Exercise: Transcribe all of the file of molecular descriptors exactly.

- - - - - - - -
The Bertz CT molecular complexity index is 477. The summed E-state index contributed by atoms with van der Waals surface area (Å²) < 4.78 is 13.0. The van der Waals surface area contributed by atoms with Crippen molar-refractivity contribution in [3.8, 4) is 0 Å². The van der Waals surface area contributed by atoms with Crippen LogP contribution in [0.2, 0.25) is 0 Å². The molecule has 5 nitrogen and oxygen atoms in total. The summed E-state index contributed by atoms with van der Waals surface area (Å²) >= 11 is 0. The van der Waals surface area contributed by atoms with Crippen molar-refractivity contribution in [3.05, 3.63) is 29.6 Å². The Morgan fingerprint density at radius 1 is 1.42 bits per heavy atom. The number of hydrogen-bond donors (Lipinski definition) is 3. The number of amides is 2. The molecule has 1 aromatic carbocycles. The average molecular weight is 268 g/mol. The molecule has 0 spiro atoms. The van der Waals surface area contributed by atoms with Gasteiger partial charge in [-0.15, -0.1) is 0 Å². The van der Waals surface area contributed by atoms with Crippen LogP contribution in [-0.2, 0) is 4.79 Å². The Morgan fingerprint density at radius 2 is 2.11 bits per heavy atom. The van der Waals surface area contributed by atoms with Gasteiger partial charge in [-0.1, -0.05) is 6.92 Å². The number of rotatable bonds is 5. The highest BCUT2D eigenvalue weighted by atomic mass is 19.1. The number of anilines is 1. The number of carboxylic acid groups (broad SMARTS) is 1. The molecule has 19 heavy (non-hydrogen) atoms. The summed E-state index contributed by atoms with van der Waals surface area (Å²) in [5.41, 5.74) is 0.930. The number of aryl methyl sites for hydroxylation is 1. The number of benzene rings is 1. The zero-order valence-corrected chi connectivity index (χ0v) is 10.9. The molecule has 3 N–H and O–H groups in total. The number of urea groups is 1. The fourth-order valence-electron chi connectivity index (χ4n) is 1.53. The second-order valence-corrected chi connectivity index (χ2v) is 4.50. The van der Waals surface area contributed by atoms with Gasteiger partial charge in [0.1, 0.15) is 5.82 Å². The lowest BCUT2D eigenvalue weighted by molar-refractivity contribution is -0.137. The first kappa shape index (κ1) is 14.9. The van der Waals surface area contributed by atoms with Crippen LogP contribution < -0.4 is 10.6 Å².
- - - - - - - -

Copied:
The Bertz CT molecular complexity index is 477. The summed E-state index contributed by atoms with van der Waals surface area (Å²) < 4.78 is 13.0. The van der Waals surface area contributed by atoms with Crippen molar-refractivity contribution in [3.8, 4) is 0 Å². The van der Waals surface area contributed by atoms with Crippen LogP contribution in [0.2, 0.25) is 0 Å². The molecule has 5 nitrogen and oxygen atoms in total. The summed E-state index contributed by atoms with van der Waals surface area (Å²) >= 11 is 0. The van der Waals surface area contributed by atoms with Crippen molar-refractivity contribution in [3.05, 3.63) is 29.6 Å². The Morgan fingerprint density at radius 1 is 1.42 bits per heavy atom. The number of hydrogen-bond donors (Lipinski definition) is 3. The number of amides is 2. The molecule has 1 aromatic carbocycles. The average molecular weight is 268 g/mol. The molecule has 0 spiro atoms. The van der Waals surface area contributed by atoms with Gasteiger partial charge in [-0.15, -0.1) is 0 Å². The van der Waals surface area contributed by atoms with Crippen LogP contribution in [-0.2, 0) is 4.79 Å². The Morgan fingerprint density at radius 2 is 2.11 bits per heavy atom. The van der Waals surface area contributed by atoms with Gasteiger partial charge in [-0.1, -0.05) is 6.92 Å². The number of rotatable bonds is 5. The highest BCUT2D eigenvalue weighted by atomic mass is 19.1. The number of anilines is 1. The number of carboxylic acid groups (broad SMARTS) is 1. The molecule has 19 heavy (non-hydrogen) atoms. The summed E-state index contributed by atoms with van der Waals surface area (Å²) in [5.41, 5.74) is 0.930. The number of aryl methyl sites for hydroxylation is 1. The number of benzene rings is 1. The zero-order valence-corrected chi connectivity index (χ0v) is 10.9. The molecule has 3 N–H and O–H groups in total. The number of urea groups is 1. The fourth-order valence-electron chi connectivity index (χ4n) is 1.53. The second-order valence-corrected chi connectivity index (χ2v) is 4.50. The van der Waals surface area contributed by atoms with Gasteiger partial charge in [0.1, 0.15) is 5.82 Å². The lowest BCUT2D eigenvalue weighted by molar-refractivity contribution is -0.137. The first kappa shape index (κ1) is 14.9. The van der Waals surface area contributed by atoms with Crippen LogP contribution < -0.4 is 10.6 Å².